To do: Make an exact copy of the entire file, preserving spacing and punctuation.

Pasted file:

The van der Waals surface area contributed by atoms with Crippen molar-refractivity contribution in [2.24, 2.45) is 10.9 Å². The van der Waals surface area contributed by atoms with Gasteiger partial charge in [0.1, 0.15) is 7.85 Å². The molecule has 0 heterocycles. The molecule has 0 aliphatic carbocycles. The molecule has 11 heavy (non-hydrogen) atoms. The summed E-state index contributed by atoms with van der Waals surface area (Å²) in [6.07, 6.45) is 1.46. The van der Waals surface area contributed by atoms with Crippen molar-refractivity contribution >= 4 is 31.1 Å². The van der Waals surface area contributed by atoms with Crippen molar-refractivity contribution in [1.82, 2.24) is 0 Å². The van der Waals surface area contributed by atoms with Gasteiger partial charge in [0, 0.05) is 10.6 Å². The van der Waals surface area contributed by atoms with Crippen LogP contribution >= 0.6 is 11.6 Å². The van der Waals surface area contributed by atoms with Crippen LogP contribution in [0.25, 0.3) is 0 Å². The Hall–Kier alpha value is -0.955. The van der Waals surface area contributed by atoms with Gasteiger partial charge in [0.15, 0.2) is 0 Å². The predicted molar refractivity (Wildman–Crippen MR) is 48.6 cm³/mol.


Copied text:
The van der Waals surface area contributed by atoms with Crippen molar-refractivity contribution in [2.24, 2.45) is 10.9 Å². The van der Waals surface area contributed by atoms with Gasteiger partial charge in [0.1, 0.15) is 7.85 Å². The molecule has 0 heterocycles. The molecule has 0 aliphatic carbocycles. The molecule has 11 heavy (non-hydrogen) atoms. The summed E-state index contributed by atoms with van der Waals surface area (Å²) in [6.07, 6.45) is 1.46. The van der Waals surface area contributed by atoms with Crippen molar-refractivity contribution >= 4 is 31.1 Å². The van der Waals surface area contributed by atoms with Crippen molar-refractivity contribution in [1.82, 2.24) is 0 Å². The van der Waals surface area contributed by atoms with Gasteiger partial charge in [0, 0.05) is 10.6 Å². The van der Waals surface area contributed by atoms with Crippen LogP contribution >= 0.6 is 11.6 Å². The van der Waals surface area contributed by atoms with Crippen LogP contribution in [0.25, 0.3) is 0 Å². The Hall–Kier alpha value is -0.955. The van der Waals surface area contributed by atoms with Gasteiger partial charge in [0.15, 0.2) is 0 Å². The predicted molar refractivity (Wildman–Crippen MR) is 48.6 cm³/mol.